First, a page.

Conclusions and Clinical Relevance—Administration of the combination modified-live BHV-1 vaccine yielded significant disease-sparing effects in calves experimentally infected with virulent field strains of BHV-1.

Respiratory disease in beef and dairy cattle has been causally associated with BHV-1 since the 1950s.1–4 Soon after isolation of BHV-1 from clinically infected cattle in 1956,5 modified-live6 and inactivated7 vaccines were developed and applied in bovine practice. They are still used widely to control respiratory disease in cattle, particularly in feedlot cattle.8

Despite this common preventive practice of vaccination, considerable economic losses associated with BHV-1 infection continue.8–10 In recent years, there have been increases in the numbers of reports of outbreaks of BHV-1 in feedlot cattle vaccinated against the agent (so-called vaccine breaks)a that take place late in the feedlot stage of production and are apparently not vaccine brand–specific.9,10 This has led to questions concerning the efficacy of available BHV-1 vaccines for protecting cattle from circulating BHV-1 strains. Despite evidence to the contrary,9–11 individuals in some segments of the livestock industry still believe that BHV-1 vaccine failures are largely attributable to the possibility that modern vaccines that contain historical strains of BHV-1 do not stimulate protective responses against circulating strains of BHV-1 because the latter are believed to be genetically and antigenically quite different from the strain of BHV-1 contained in the vaccine. The purpose of the study reported here was to determine whether vaccination with a combination viral vaccine containing a modified-live strain of BHV-1 derived from the Cooper strain of BHV-1 (one of the original isolates used in vaccines) would stimulate protective immune responses in calves experimentally infected with 2 virulent field strains that had been isolated during outbreaks of BHV-1 attributed to vaccine failure and that had variable genetic similarity with the vaccine strain.

Materials and Methods

Animals—In October 2006, sixty-three 4- to 6-month-old crossbred beef calves were obtained from a local pastured commercial herd that was not vaccinated against BHV-1 and contained calves that were historically seronegative for antibody against BHV-1.10 All calves were weaned on the same day and moved to a large, dry corral (approx 18 × 18 m). Tilmicosinb (10 mg/kg [4.5 mg/lb], SC) was administered to each, and a blood sample was obtained via jugular venipuncture for detection of antibody against BHV-1 by use of an ELISA. All calves were confirmed as seronegative and were kept commingled in the drylot pen, isolated from other cattle until vaccination. The cattle were maintained and treated in accordance with the guidelines of the Canadian Council of Animal Care.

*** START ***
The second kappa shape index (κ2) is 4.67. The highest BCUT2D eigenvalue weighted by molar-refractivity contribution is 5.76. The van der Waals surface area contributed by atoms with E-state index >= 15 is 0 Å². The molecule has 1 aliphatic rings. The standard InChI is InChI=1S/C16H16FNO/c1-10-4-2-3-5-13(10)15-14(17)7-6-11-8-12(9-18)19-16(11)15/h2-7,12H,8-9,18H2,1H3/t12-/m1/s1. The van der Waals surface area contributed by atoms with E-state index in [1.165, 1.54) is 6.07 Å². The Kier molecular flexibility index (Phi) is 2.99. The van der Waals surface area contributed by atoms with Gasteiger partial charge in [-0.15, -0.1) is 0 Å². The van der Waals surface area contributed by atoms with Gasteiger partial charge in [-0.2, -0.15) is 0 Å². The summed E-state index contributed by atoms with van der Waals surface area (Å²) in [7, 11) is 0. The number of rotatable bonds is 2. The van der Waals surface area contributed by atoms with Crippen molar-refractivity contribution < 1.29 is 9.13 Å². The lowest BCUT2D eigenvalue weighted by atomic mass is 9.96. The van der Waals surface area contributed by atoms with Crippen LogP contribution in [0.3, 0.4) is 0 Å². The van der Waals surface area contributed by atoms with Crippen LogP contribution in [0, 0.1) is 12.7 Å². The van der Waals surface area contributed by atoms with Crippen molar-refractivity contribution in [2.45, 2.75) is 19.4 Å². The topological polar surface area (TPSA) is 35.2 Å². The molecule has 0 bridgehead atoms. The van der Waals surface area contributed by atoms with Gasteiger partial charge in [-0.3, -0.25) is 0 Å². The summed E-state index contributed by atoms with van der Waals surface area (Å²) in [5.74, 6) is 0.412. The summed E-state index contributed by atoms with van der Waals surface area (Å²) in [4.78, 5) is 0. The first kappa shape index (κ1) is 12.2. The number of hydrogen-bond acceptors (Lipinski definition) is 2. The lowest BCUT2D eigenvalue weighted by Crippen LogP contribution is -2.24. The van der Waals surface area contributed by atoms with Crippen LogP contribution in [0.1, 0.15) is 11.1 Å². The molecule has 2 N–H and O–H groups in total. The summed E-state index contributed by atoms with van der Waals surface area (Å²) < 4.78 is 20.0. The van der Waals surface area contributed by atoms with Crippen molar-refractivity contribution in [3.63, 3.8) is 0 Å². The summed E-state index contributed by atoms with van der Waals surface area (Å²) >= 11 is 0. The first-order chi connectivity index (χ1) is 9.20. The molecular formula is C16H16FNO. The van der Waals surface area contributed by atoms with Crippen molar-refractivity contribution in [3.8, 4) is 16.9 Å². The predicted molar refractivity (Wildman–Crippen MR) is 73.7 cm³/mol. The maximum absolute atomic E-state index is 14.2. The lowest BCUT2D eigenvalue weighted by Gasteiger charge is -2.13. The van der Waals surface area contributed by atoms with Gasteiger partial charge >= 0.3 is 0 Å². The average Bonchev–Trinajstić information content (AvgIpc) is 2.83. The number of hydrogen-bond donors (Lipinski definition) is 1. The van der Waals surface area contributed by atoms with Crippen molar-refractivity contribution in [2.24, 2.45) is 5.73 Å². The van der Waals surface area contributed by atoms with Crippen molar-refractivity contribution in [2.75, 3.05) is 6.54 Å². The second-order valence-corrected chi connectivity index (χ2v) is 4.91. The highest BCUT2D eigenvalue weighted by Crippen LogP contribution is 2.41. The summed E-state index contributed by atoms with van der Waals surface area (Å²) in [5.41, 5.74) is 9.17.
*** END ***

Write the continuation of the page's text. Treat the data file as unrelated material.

Experimental design—The experiment was conducted in 2 replicates. For each replicate, calves were randomly assigned to 1 of 2 treatment groups by means of a generalized randomized block design, with blocking based on body weight, in blocks of 3 (1 control and 2 treatment calves/block). Control calves (n = 10/replicate) were assigned to vaccination with a combination viral vaccinec containing modified-live parainfluenza virus 3, bovine respiratory syncytial virus, and bovine viral diarrhea virus types 1 and 2 but not BHV-1. Treatment calves (20 and 23/replicate) were assigned to vaccination with the same combination modified-live viral vaccine that included BHV-1. During the vaccination phase of the study, to reduce the potential immunizing effect that shedding of vaccine virus by treatment calves might have on control calves,7,10 1 calf from each block was randomly allocated to 1 of 3 pens (approx 10 × 10 m) separated by 2 m, with the constraint that there be 2 pens that contained 10 treatment calves each and 1 pen that contained 10 control calves. During the challenge phase of the study, all calves were commingled and housed in 1 pen; accordingly, calves became the experimental units during that phase.7,10

In the first experimental replicate, calves were vaccinated 8 days after weaning. In the second replicate, calves were vaccinated 59 days after weaning. After vaccination, each group of calves was moved to identical adjacent pens that were separated by approximately 2 m to prevent nose-to-nose contact and thereby reduce the potential transmission of vaccine virus via nasal shedding.

BHV-1 strains—The challenge inoculum for the first replicate was a virulent field strain of BHV-1 (P3) that had been recently (2004) isolated from a feedlot steer with respiratory tract disease in Texas. The challenge inoculum for the second replicate was also a virulent field strain (P1) that had been recently (2003) isolated from a feedlot steer with respiratory disease in Texas. Both strains had been propagated in bovine viral diarrhea virus–free Madin-Darby bovine kidney cells, and the product was aliquoted and stored at −80°C. The inocula were confirmed to be devoid of bacterial contaminants, Mycoplasma spp, parainfluenza virus 3, and bovine viral diarrhea virus by use of standard diagnostic methods. The P3 inoculum contained approximately 108.0 TCID50/mL; the P1 inoculum contained approximately 107.1 TCID50/mL. The Cooper (wild-type) strain of BHV-1, the genetically and antigenically similar vaccine strain C-13, the temperature-sensitive mutant Cooper strain (temperature-sensitive vaccine strain), another strain from a recent (2004) outbreak of BHV-1 infection attributed to vaccine failure in Texas (P2), a recent (2004) field strain of BHV-1 from an outbreak attributed to vaccine failure in Saskatchewan (Sask 30407), and a BHV-5 strain (B5)d were propagated to similar titers and tested for the aforementioned extraneous agents before being aliquoted and frozen at −80°C for subsequent use in cross-neutralization or genetic analyses.